“It went way better than I thought it would, it was fabulous… people were open… it created an understanding of why indigenous women are way more at risk in our community and it created an empathy and compassion,” said Lacombe.

“Houston is a pretty awesome place to live when it comes to that and there’s a lot of capacity here when people come together around a table,” she added.

The community action plan came together as a quilt, with each person in the workshop making and contributing one square to show what they can do to help indigenous women in this community.

Lacombe says she hopes to hang the quilt in a public place, where people can see it, get a feel for the issue and maybe see where they can get involved to help.

 

Just Posted

Giesbrecht found guilty of second-degree murder

Murder is only rational conclusion from evidence, Judge says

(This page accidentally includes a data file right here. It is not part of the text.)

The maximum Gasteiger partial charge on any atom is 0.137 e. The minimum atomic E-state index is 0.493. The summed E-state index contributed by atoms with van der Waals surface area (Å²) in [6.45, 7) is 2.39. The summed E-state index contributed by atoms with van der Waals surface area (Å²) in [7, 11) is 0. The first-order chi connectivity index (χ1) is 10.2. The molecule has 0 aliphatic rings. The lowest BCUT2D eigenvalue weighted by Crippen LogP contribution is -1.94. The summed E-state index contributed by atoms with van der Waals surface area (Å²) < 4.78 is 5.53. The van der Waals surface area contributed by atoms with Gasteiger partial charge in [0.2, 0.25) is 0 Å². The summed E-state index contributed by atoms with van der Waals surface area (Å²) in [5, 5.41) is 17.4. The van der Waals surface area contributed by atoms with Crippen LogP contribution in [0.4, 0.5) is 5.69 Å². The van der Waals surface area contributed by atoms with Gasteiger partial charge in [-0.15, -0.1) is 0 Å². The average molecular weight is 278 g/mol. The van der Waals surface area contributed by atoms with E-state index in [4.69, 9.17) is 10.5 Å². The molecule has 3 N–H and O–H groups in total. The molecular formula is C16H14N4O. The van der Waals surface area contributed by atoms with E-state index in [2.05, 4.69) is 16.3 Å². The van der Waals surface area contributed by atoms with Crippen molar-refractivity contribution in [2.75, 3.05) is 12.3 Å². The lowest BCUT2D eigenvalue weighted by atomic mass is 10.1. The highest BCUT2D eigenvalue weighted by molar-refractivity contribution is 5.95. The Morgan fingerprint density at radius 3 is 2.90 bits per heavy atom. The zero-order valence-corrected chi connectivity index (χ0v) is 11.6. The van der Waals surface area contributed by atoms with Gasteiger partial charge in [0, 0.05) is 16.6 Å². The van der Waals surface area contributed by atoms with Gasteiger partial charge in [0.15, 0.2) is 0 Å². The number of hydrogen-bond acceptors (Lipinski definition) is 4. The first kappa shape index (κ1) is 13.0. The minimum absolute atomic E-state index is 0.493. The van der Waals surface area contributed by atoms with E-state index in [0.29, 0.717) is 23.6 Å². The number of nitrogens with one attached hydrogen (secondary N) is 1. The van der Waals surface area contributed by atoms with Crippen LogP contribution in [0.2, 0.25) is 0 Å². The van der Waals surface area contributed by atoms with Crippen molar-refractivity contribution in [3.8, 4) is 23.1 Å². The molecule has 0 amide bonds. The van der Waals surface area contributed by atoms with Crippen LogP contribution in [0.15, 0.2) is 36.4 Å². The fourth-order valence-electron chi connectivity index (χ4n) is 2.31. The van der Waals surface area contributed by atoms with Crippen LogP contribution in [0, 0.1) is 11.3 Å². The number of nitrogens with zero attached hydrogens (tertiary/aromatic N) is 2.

Fire ban back in effect for Northwest Fire Centre region

Starting May 24, both Category 2 and Category 3 prohibitions will be in place

Convicted animal abuser Catherine Adams to return to B.C. court in July

Catherine Adams is under a 20-year ban on owning animals, from a 2015 sentence in Smithers

Good job boys

Oakley (L) and Storm sold lemonade in Houston to raise money to… Continue reading

The north, rural areas deserve own ICBC rates, says Houston council

Matter to be considered at provincial convention this fall

B.C.’s fight to regulate bitumen through pipelines to go to Canada’s top court